It is a common experience for patients with hay-fever or asthma to find that their symptoms are influenced by heat, cold, mechanical irritation, and change in atmospheric conditions, as well as by exercise, reflexes, or emotional disturbances.
It is very evident that such factors frequently play contributory rôles in the pathogenesis of symptoms due primarily to hypersensitiveness to foods, pollens and other agents. The marked effect of physical conditions is often difficult to account for on this basis, however, for occasionally the nasal and bronchial symptoms seem to be affected solely by a physical agent. This surmise is very difficult to prove true.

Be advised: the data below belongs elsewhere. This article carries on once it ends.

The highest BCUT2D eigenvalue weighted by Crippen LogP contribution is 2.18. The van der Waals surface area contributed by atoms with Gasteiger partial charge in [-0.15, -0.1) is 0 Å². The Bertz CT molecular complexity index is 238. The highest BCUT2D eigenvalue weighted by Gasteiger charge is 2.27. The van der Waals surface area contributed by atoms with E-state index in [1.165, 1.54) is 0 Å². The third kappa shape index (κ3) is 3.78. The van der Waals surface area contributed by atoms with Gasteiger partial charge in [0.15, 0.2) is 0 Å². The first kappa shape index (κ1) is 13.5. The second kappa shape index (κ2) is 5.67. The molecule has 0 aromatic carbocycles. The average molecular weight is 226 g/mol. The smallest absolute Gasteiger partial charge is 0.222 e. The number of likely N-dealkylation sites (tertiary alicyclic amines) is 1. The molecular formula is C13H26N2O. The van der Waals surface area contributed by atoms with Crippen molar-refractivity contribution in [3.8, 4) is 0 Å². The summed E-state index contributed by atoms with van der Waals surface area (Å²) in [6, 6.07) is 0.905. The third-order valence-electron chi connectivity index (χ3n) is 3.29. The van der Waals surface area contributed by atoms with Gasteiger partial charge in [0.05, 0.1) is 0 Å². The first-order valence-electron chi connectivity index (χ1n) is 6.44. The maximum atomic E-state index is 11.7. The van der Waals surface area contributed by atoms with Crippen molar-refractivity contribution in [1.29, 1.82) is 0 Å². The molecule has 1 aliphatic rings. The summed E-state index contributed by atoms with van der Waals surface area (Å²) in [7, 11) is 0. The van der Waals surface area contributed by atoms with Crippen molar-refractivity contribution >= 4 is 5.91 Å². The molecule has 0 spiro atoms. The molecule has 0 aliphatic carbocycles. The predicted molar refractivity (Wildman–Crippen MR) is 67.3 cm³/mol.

A good opportunity for a careful investigation of this relationship is afforded through the study of patients subject to urticaria and allied skin affections who appear to be markedly influenced by the action of physical agents. Here reactions can be more directly and accurately studied than is